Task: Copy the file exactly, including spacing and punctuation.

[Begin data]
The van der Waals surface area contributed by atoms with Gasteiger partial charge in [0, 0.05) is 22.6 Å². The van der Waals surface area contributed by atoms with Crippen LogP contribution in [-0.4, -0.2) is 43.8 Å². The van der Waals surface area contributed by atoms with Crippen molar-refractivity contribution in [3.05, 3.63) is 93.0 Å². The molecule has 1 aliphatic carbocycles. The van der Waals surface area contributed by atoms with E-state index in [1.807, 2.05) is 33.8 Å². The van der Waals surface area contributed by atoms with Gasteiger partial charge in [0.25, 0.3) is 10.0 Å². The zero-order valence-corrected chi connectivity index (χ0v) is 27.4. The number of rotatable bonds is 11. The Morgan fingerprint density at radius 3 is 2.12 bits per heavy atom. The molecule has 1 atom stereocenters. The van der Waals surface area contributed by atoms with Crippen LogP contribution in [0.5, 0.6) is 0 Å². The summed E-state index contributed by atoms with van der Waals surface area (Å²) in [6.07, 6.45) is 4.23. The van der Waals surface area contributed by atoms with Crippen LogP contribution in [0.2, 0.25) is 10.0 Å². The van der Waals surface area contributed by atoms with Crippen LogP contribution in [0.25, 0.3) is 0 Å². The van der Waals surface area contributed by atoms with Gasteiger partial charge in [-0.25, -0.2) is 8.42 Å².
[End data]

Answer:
The van der Waals surface area contributed by atoms with Gasteiger partial charge in [0, 0.05) is 22.6 Å². The van der Waals surface area contributed by atoms with Crippen LogP contribution in [-0.4, -0.2) is 43.8 Å². The van der Waals surface area contributed by atoms with Crippen molar-refractivity contribution in [3.05, 3.63) is 93.0 Å². The molecule has 1 aliphatic carbocycles. The van der Waals surface area contributed by atoms with E-state index in [1.807, 2.05) is 33.8 Å². The van der Waals surface area contributed by atoms with Gasteiger partial charge in [0.25, 0.3) is 10.0 Å². The zero-order valence-corrected chi connectivity index (χ0v) is 27.4. The number of rotatable bonds is 11. The Morgan fingerprint density at radius 3 is 2.12 bits per heavy atom. The molecule has 1 atom stereocenters. The van der Waals surface area contributed by atoms with Crippen LogP contribution in [0.5, 0.6) is 0 Å². The summed E-state index contributed by atoms with van der Waals surface area (Å²) in [6.07, 6.45) is 4.23. The van der Waals surface area contributed by atoms with Crippen LogP contribution in [0.2, 0.25) is 10.0 Å². The van der Waals surface area contributed by atoms with Crippen LogP contribution in [0.25, 0.3) is 0 Å². The van der Waals surface area contributed by atoms with Gasteiger partial charge in [-0.25, -0.2) is 8.42 Å².